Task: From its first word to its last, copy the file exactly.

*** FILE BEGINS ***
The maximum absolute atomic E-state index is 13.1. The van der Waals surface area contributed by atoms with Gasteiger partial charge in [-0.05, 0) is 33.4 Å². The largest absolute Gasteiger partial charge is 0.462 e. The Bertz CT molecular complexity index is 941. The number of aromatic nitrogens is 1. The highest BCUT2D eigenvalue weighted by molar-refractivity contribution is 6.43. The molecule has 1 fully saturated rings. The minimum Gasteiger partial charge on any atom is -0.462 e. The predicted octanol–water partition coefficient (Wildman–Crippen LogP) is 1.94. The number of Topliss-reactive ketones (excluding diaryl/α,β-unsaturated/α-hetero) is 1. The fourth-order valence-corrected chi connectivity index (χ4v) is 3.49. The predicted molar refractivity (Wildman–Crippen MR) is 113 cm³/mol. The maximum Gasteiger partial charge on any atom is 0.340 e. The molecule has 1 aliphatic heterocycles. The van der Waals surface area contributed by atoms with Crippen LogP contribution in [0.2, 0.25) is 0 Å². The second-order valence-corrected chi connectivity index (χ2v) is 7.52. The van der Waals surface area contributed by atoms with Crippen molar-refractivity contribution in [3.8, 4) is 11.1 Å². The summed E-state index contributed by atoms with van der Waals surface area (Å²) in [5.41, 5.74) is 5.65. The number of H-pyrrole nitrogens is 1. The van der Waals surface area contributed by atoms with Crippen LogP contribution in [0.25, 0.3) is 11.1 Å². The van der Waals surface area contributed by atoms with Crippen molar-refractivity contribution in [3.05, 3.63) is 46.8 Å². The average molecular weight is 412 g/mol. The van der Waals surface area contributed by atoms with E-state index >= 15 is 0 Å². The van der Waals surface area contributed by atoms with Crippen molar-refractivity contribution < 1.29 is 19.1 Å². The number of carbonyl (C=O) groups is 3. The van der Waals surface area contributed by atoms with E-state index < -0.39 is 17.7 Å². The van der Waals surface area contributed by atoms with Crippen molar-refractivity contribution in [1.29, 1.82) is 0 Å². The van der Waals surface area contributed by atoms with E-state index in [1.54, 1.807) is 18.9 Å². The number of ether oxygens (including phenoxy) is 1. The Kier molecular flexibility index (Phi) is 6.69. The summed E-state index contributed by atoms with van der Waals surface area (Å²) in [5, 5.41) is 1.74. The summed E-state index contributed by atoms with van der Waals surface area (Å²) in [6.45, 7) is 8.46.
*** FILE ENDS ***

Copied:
The maximum absolute atomic E-state index is 13.1. The van der Waals surface area contributed by atoms with Gasteiger partial charge in [-0.05, 0) is 33.4 Å². The largest absolute Gasteiger partial charge is 0.462 e. The Bertz CT molecular complexity index is 941. The number of aromatic nitrogens is 1. The highest BCUT2D eigenvalue weighted by molar-refractivity contribution is 6.43. The molecule has 1 fully saturated rings. The minimum Gasteiger partial charge on any atom is -0.462 e. The predicted octanol–water partition coefficient (Wildman–Crippen LogP) is 1.94. The number of Topliss-reactive ketones (excluding diaryl/α,β-unsaturated/α-hetero) is 1. The fourth-order valence-corrected chi connectivity index (χ4v) is 3.49. The predicted molar refractivity (Wildman–Crippen MR) is 113 cm³/mol. The maximum Gasteiger partial charge on any atom is 0.340 e. The molecule has 1 aliphatic heterocycles. The van der Waals surface area contributed by atoms with Crippen LogP contribution in [0.2, 0.25) is 0 Å². The second-order valence-corrected chi connectivity index (χ2v) is 7.52. The van der Waals surface area contributed by atoms with Crippen molar-refractivity contribution in [3.8, 4) is 11.1 Å². The summed E-state index contributed by atoms with van der Waals surface area (Å²) in [5.41, 5.74) is 5.65. The number of H-pyrrole nitrogens is 1. The van der Waals surface area contributed by atoms with Crippen LogP contribution in [0.25, 0.3) is 11.1 Å². The van der Waals surface area contributed by atoms with Crippen molar-refractivity contribution in [3.05, 3.63) is 46.8 Å². The average molecular weight is 412 g/mol. The van der Waals surface area contributed by atoms with E-state index >= 15 is 0 Å². The van der Waals surface area contributed by atoms with Crippen molar-refractivity contribution < 1.29 is 19.1 Å². The number of carbonyl (C=O) groups is 3. The van der Waals surface area contributed by atoms with E-state index < -0.39 is 17.7 Å². The van der Waals surface area contributed by atoms with Crippen molar-refractivity contribution in [1.29, 1.82) is 0 Å². The van der Waals surface area contributed by atoms with E-state index in [1.54, 1.807) is 18.9 Å². The number of ether oxygens (including phenoxy) is 1. The Kier molecular flexibility index (Phi) is 6.69. The summed E-state index contributed by atoms with van der Waals surface area (Å²) in [5, 5.41) is 1.74. The summed E-state index contributed by atoms with van der Waals surface area (Å²) in [6.45, 7) is 8.46.